For the major roads, the associated GSI usually exist along with the traditional gray infrastructure to ensure the flood drainage of the major roads under extreme storm events [36,37]. It is common to see GSI and gray water inlets along the same major road. Thus, a better way to determine if the major roads contain GSI nearby is to check if there are curb cuts or even no curbs on the sides of major roads. Those curb cuts or no-curb sides can lead the stormwater runoff to the pervious surface nearby. Some GIS data of road centerlines contain the curb information (e.g., concrete curb, curb cuts, or no curbs) in the attribute table. However, if the curb information is not provided in GIS data, they can be created manually by checking the road pictures (e.g., Google Earth street view pictures) section by section. Each section typically adopts a single curb plan, i.e., full curbs, curb cuts, or no curbs. The manual workload of checking curb information is acceptable because of the limited number of major roads.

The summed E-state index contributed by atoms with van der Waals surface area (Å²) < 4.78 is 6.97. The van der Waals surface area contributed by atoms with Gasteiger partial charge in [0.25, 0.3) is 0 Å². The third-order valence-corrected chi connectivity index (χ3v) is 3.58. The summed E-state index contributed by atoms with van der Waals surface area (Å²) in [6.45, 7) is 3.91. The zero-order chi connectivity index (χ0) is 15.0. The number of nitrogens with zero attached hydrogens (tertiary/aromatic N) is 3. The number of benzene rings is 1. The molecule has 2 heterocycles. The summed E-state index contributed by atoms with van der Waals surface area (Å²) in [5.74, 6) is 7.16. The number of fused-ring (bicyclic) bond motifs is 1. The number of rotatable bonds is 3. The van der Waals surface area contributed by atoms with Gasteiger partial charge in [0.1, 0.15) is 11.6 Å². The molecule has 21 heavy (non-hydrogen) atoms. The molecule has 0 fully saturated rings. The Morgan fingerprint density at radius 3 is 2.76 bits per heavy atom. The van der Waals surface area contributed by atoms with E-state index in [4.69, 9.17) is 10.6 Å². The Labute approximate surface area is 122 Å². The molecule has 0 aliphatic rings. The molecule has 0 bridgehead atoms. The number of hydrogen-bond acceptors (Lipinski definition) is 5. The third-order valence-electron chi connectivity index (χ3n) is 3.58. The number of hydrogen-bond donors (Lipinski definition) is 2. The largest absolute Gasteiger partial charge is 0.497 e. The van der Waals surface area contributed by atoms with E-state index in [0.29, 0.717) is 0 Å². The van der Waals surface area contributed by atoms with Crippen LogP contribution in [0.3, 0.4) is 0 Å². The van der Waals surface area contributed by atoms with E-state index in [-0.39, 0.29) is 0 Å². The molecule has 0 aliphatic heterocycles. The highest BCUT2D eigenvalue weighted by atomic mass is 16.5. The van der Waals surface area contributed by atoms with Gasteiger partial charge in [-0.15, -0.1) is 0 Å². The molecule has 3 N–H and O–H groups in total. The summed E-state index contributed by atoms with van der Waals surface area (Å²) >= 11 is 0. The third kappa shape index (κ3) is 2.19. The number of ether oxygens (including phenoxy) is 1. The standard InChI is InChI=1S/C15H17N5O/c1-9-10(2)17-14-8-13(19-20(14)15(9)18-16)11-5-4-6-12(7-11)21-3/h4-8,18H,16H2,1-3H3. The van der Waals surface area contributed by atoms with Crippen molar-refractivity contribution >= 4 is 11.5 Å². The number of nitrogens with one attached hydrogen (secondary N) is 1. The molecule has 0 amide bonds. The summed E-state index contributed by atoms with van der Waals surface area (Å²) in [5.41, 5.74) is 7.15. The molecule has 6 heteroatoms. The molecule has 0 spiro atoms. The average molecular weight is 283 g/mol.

For the other roads, usually either green a stormwater solution or gray infrastructure would be implemented. It means GSI would be hardly found along the roads with water inlets. As a result, the other roads with no inlets intersected within 60 ft, as well as the major roads with curb cuts or no curbs, were selected to locate the possible GSI nearby in the next step.

2.4. Mapping GSI Relevant to Transportation